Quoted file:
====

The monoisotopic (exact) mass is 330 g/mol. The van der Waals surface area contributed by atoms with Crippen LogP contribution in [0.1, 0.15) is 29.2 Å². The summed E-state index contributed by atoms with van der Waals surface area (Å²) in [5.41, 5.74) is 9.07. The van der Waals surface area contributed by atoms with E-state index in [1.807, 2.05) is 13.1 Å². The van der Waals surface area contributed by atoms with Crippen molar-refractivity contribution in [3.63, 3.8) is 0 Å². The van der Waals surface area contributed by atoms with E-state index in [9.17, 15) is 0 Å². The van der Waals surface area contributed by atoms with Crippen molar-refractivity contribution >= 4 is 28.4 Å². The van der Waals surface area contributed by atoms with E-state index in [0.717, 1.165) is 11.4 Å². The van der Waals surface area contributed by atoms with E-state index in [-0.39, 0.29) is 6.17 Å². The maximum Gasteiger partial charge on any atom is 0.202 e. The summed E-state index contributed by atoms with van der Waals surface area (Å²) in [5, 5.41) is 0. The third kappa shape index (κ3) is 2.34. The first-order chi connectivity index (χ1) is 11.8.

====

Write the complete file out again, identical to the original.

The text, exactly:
The monoisotopic (exact) mass is 330 g/mol. The van der Waals surface area contributed by atoms with Crippen LogP contribution in [0.1, 0.15) is 29.2 Å². The summed E-state index contributed by atoms with van der Waals surface area (Å²) in [5.41, 5.74) is 9.07. The van der Waals surface area contributed by atoms with E-state index in [1.807, 2.05) is 13.1 Å². The van der Waals surface area contributed by atoms with Crippen molar-refractivity contribution in [3.63, 3.8) is 0 Å². The van der Waals surface area contributed by atoms with E-state index in [9.17, 15) is 0 Å². The van der Waals surface area contributed by atoms with Crippen molar-refractivity contribution >= 4 is 28.4 Å². The van der Waals surface area contributed by atoms with E-state index in [0.717, 1.165) is 11.4 Å². The van der Waals surface area contributed by atoms with E-state index in [-0.39, 0.29) is 6.17 Å². The maximum Gasteiger partial charge on any atom is 0.202 e. The summed E-state index contributed by atoms with van der Waals surface area (Å²) in [5, 5.41) is 0. The third kappa shape index (κ3) is 2.34. The first-order chi connectivity index (χ1) is 11.8.